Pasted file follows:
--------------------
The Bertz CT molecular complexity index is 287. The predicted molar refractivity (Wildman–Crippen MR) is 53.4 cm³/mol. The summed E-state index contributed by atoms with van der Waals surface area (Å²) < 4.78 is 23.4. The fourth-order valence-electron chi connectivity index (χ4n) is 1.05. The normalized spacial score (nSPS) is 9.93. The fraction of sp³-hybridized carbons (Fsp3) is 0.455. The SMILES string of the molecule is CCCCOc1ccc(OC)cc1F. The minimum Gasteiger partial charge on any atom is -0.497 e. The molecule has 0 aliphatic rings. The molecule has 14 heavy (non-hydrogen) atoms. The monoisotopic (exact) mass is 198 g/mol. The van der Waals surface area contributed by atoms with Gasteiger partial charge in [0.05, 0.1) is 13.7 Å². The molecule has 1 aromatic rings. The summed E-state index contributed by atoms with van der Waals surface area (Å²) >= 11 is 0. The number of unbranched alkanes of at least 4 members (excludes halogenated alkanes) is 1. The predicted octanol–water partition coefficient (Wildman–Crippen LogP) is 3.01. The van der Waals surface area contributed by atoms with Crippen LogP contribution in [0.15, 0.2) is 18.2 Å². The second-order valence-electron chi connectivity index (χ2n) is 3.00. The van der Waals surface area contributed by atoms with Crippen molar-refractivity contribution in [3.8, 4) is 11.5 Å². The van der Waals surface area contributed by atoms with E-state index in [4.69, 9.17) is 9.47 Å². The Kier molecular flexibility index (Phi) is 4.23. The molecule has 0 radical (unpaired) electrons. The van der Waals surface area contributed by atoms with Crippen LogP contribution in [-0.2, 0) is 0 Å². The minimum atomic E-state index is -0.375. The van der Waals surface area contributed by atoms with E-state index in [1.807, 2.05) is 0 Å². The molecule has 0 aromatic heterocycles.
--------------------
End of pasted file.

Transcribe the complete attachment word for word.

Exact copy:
The Bertz CT molecular complexity index is 287. The predicted molar refractivity (Wildman–Crippen MR) is 53.4 cm³/mol. The summed E-state index contributed by atoms with van der Waals surface area (Å²) < 4.78 is 23.4. The fourth-order valence-electron chi connectivity index (χ4n) is 1.05. The normalized spacial score (nSPS) is 9.93. The fraction of sp³-hybridized carbons (Fsp3) is 0.455. The SMILES string of the molecule is CCCCOc1ccc(OC)cc1F. The minimum Gasteiger partial charge on any atom is -0.497 e. The molecule has 0 aliphatic rings. The molecule has 14 heavy (non-hydrogen) atoms. The monoisotopic (exact) mass is 198 g/mol. The van der Waals surface area contributed by atoms with Gasteiger partial charge in [0.05, 0.1) is 13.7 Å². The molecule has 1 aromatic rings. The summed E-state index contributed by atoms with van der Waals surface area (Å²) >= 11 is 0. The number of unbranched alkanes of at least 4 members (excludes halogenated alkanes) is 1. The predicted octanol–water partition coefficient (Wildman–Crippen LogP) is 3.01. The van der Waals surface area contributed by atoms with Crippen LogP contribution in [0.15, 0.2) is 18.2 Å². The second-order valence-electron chi connectivity index (χ2n) is 3.00. The van der Waals surface area contributed by atoms with Crippen molar-refractivity contribution in [3.8, 4) is 11.5 Å². The van der Waals surface area contributed by atoms with E-state index in [4.69, 9.17) is 9.47 Å². The Kier molecular flexibility index (Phi) is 4.23. The molecule has 0 radical (unpaired) electrons. The van der Waals surface area contributed by atoms with Crippen LogP contribution in [-0.2, 0) is 0 Å². The minimum atomic E-state index is -0.375. The van der Waals surface area contributed by atoms with E-state index in [1.807, 2.05) is 0 Å². The molecule has 0 aromatic heterocycles.